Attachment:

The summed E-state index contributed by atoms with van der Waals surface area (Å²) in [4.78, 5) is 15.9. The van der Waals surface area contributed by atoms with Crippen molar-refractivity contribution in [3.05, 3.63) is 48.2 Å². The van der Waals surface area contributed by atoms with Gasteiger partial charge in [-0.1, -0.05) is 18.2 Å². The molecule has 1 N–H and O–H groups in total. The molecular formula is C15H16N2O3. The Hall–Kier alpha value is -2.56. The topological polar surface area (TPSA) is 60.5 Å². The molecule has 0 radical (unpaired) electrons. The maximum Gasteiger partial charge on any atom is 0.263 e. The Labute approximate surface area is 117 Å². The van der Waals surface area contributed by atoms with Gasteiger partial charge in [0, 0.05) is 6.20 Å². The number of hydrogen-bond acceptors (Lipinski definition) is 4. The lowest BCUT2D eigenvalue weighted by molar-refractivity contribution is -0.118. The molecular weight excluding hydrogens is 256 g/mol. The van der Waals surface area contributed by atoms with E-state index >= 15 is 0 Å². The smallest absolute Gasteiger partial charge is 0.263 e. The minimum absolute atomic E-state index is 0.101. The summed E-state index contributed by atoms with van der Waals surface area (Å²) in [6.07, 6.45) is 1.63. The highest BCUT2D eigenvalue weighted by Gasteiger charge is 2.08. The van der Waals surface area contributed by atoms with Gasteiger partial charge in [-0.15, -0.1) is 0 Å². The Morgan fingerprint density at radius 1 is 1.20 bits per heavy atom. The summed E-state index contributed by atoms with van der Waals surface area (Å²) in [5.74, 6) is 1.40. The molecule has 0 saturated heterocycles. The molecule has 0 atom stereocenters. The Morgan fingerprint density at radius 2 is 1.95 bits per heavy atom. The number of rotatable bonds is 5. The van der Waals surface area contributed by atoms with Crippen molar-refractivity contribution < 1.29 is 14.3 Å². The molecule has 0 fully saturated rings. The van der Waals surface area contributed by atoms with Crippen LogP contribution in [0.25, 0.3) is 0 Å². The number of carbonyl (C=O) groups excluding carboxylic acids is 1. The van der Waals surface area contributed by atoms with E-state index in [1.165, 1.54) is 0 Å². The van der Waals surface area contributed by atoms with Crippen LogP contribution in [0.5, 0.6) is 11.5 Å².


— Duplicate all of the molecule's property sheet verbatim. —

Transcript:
The summed E-state index contributed by atoms with van der Waals surface area (Å²) in [4.78, 5) is 15.9. The van der Waals surface area contributed by atoms with Crippen molar-refractivity contribution in [3.05, 3.63) is 48.2 Å². The van der Waals surface area contributed by atoms with Gasteiger partial charge in [-0.1, -0.05) is 18.2 Å². The molecule has 1 N–H and O–H groups in total. The molecular formula is C15H16N2O3. The Hall–Kier alpha value is -2.56. The topological polar surface area (TPSA) is 60.5 Å². The molecule has 0 radical (unpaired) electrons. The maximum Gasteiger partial charge on any atom is 0.263 e. The Labute approximate surface area is 117 Å². The van der Waals surface area contributed by atoms with Gasteiger partial charge in [0, 0.05) is 6.20 Å². The number of hydrogen-bond acceptors (Lipinski definition) is 4. The lowest BCUT2D eigenvalue weighted by molar-refractivity contribution is -0.118. The molecular weight excluding hydrogens is 256 g/mol. The van der Waals surface area contributed by atoms with E-state index >= 15 is 0 Å². The smallest absolute Gasteiger partial charge is 0.263 e. The minimum absolute atomic E-state index is 0.101. The summed E-state index contributed by atoms with van der Waals surface area (Å²) in [6.07, 6.45) is 1.63. The highest BCUT2D eigenvalue weighted by Gasteiger charge is 2.08. The van der Waals surface area contributed by atoms with Gasteiger partial charge in [-0.15, -0.1) is 0 Å². The Morgan fingerprint density at radius 1 is 1.20 bits per heavy atom. The summed E-state index contributed by atoms with van der Waals surface area (Å²) in [5.74, 6) is 1.40. The molecule has 0 saturated heterocycles. The molecule has 0 atom stereocenters. The Morgan fingerprint density at radius 2 is 1.95 bits per heavy atom. The number of rotatable bonds is 5. The van der Waals surface area contributed by atoms with Crippen molar-refractivity contribution < 1.29 is 14.3 Å². The molecule has 0 fully saturated rings. The van der Waals surface area contributed by atoms with Crippen LogP contribution in [0.25, 0.3) is 0 Å². The number of carbonyl (C=O) groups excluding carboxylic acids is 1. The van der Waals surface area contributed by atoms with E-state index in [1.165, 1.54) is 0 Å². The van der Waals surface area contributed by atoms with Crippen LogP contribution in [0.5, 0.6) is 11.5 Å².